In Miami, Florida a living will, also identified as a "healthcare directive" is a document which lays out directions for your family and your doctor regarding healthcare matters should you become so ill that you are unable to make or express such decisions.
This can be very advantageous in avoiding disagreements between family members who otherwise might not know what your wishes on this subject are.
For instance, many people state that they would not want to be kept alive by artificial means if they are in a vegetative state, and have no decent chance of recovering. Others, however, would like to be kept alive if they have any chance, no matter how small, of recovery. If your wishes on this matter aren't known, your doctor or family members might have no idea what you would have wanted, and may make a choice that goes against your wishes.
This can lead to disagreements between loved ones, some of whom might want to keep the patient on life support, while others believe that he or she would not want to be kept alive in such a state. If the patient's wishes had been made clear beforehand in a legally-binding document, such infighting could be prevented.
How to Create A Living Will in Miami, Florida
Before initiating the process, you should make your wishes quite clear to your family. If your family is cognizant of your wishes well in advance, it will probably be much easier for them to accept the provisions in your living will, even if they don't agree with them.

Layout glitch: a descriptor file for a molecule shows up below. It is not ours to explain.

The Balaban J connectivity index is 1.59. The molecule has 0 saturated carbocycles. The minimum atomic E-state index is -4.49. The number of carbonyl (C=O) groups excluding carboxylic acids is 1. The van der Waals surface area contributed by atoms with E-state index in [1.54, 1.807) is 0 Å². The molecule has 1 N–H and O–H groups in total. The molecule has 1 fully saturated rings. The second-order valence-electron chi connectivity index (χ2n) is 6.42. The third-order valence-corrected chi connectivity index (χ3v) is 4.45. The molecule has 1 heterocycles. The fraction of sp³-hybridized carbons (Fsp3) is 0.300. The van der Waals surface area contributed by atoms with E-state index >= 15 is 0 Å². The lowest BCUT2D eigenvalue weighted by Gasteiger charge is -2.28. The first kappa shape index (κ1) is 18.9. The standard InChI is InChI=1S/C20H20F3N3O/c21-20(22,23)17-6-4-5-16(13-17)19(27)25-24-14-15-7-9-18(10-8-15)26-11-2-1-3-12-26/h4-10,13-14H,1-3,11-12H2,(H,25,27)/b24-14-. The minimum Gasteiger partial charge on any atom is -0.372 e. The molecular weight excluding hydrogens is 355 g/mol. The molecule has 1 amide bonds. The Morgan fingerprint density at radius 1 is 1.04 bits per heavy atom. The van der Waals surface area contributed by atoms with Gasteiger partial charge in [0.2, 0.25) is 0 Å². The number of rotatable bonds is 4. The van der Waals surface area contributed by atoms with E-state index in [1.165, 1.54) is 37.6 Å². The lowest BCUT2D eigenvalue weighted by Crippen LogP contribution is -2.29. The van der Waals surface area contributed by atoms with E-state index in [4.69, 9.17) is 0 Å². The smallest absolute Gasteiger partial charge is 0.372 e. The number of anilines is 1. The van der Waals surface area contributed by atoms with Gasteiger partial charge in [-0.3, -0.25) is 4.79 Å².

The next step in the process is to truly write the living will. While you might be able to draft a valid living will by yourself, to ensure that no problems come up after it's too late, you should pursue the counsel of a Miami, Florida attorney who drafts wills.
In most states, the criteria for holding a living will to be valid are the same as those necessary for an ordinary will, at least with respect to the formalities that must be followed.
In general, wills of any type (testamentary or living) have to be signed by 2 people who witnessed it being signed by the person who the will is for. They must also contain a clear provision saying what they truly are (so there can be no confusion as to whether or not a certain document was intended to be a will).
Do I Need A Miami, Florida Living Will Attorney?
While it's not strictly obligated, it can be very helpful to have the counsel of an efficient Miami, Florida attorney. A reliable lawyer will help you navigate the local laws on this subject, making it much easier for your wishes to be implemented.